By Daphne Stern, Esq.
In my last article, I discussed the reasons that virtually everyone needs to have a will and estate plan (“Why Do I Need A Will?” September 13). This week, I will focus on a versatile and useful estate planning tool — the trust. Trusts can be beneficial for people with more modest assets, as well as for individuals with higher net worth.
A trust is a legal entity giving a third party (the “trustee”) title to property, to be held for the use or benefit of another (the “beneficiary”). A trust is created by the owner of the property (the “grantor”) in a written document which contains the terms that the trustee is obligated to uphold. It will designate the trustee, identify the beneficiaries, state the duration of the trust, set forth the conditions upon which the trustee may make payments to the beneficiaries, and include other terms that are particular to the situation and type of trust. The trust can be created during one’s lifetime in a separate agreement (an “inter-vivos trust”) or upon death by trust provisions contained in one’s will (a “testamentary trust”). What does this mean in practice and who should actually create a trust?
There is a myriad of trusts that may be used to carry out different goals. A person may create a trust to avoid probate, to reduce estate taxes, to manage funds for a young beneficiary, to plan for the protection of a child with special needs, or to effectuate charitable goals. I will discuss some of the more common trusts relevant to many people in our community.
The living trust, or revocable trust, is basically a substitute for a will. Property is transferred to the trust during the grantor’s life. He may amend or revoke the trust at any time. The grantor of the trust may receive income and principal and may act as trustee. In the case of incapacity, the grantor ceases to act as trustee, and another individual (or institution) that he has named in the document will act as trustee in his place. This ensures that there will be a person of the grantor’s choice managing his property if he is unable to do so himself. Upon the grantor’s death, all property in the trust will be distributed as the grantor directed in the document. Assuming that all of the person’s property is held in the trust, there is no need for probate in surrogate’s court. This is beneficial when a person desires privacy, since a will that is filed in court becomes a matter of public record. This is also desirable in states such as Florida, where probate is costly and very lengthy.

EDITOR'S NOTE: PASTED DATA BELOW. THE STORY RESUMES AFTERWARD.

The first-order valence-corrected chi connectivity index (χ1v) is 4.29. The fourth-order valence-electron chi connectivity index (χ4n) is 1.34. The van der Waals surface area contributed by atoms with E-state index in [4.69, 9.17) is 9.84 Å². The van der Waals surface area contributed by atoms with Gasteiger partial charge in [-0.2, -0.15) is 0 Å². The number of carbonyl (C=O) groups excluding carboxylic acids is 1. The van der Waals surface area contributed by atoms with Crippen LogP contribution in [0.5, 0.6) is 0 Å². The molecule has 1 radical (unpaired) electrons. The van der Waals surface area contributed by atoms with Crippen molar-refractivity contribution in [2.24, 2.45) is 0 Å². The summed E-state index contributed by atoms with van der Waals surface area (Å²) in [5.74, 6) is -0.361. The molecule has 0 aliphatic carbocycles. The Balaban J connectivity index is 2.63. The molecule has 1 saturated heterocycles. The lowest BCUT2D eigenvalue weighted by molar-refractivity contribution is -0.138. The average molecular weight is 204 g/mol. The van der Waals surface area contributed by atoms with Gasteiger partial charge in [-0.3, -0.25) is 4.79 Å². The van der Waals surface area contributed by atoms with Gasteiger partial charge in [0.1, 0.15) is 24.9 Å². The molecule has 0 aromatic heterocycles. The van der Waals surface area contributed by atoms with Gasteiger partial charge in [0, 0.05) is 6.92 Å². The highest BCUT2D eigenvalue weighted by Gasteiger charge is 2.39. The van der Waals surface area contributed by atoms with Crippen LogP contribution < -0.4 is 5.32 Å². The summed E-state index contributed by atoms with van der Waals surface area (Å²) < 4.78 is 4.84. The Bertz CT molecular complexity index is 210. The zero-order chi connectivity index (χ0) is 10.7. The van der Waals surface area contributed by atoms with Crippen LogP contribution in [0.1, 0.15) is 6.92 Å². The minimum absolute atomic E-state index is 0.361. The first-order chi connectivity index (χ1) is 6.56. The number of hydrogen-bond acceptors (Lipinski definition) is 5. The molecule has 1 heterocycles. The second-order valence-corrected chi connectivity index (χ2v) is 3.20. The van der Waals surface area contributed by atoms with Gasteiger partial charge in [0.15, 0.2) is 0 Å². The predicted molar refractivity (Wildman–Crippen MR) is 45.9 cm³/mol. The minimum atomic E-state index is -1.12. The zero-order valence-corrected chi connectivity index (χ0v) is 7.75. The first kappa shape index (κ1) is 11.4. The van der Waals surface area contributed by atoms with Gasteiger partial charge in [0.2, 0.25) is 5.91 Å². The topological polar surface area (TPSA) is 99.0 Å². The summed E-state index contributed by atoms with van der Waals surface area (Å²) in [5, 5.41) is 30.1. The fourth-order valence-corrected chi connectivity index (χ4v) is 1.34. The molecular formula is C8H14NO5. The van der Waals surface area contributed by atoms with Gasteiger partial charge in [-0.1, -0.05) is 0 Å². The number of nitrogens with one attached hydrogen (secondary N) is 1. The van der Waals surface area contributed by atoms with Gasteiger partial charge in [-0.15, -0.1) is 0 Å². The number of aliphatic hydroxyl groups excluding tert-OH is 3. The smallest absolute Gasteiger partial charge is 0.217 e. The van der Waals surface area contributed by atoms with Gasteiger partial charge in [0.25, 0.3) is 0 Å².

A life insurance trust is another planning device which may be beneficial. Many people do not realize that life insurance proceeds are included in the value of their estate for estate tax purposes. Estate tax is a tax imposed upon one’s property at death on both a federal and state level. While currently the threshold for federal estate tax is very high ($11.4 million), New York estate tax is imposed upon estates with a value of $5,740,000 or greater. Although this New York exemption sounds like a significant figure, it is not that high when one adds the value of a residence, securities, and retirement accounts to the value of the life insurance policy. One of the simplest ways to reduce one’s estate for tax purposes is to put the life insurance in a trust. The trust will state who will receive the proceeds after your death. If properly drafted, life insurance held in trust will not be included in a person’s estate for estate tax purposes.
A trust may also be useful to provide for a child or grandchild. Each individual may make annual gifts in the amount of $15,000 per recipient without the imposition of gift tax (yet another tax imposed by the U.S. government). Both the husband and wife may make such gifts for a total of $30,000 per recipient, or one of the spouses may make a gift of $30,000 and “split” the gift between the husband’s and wife’s exemptions. When a person makes such gifts, he is also reducing his taxable estate, which is obviously desirable. However, what if the child or grandchild (or other recipient) is young or is not able to manage his or her own money?
While a person may set up a Uniform Transfers to Minors Act (UTMA) account for the child, this becomes the child’s property at age 21. Most young people are not able to invest and manage funds responsibly and successfully at that age. A possible solution would be to hold the money in trust for the child. The trust could specify the ages that a child receives partial payouts, and set forth the circumstances in which the trustee may make distributions for that child’s benefit (education, health needs, to buy a home, etc.) during the term of the trust. Similarly, a person may wish to create a trust under his will for any young children or grandchildren. Other reasons to hold a child or grandchild’s share in trust is to provide protection against a child’s creditors, particularly if the child is a professional and could be the subject of a malpractice lawsuit, or to safeguard these amounts in case of divorce.
There are other important reasons to create trusts. If a family has a child with special needs, a trust is essential to avoid jeopardizing government benefits. Charitable goals can be effectuated with trust arrangements. Various techniques for reducing estate taxes may be implemented through the use of trusts. A trust can help a person achieve his goals, minimize taxes, and protect his family. The process does not have to be complicated, but the consequences can be far-reaching.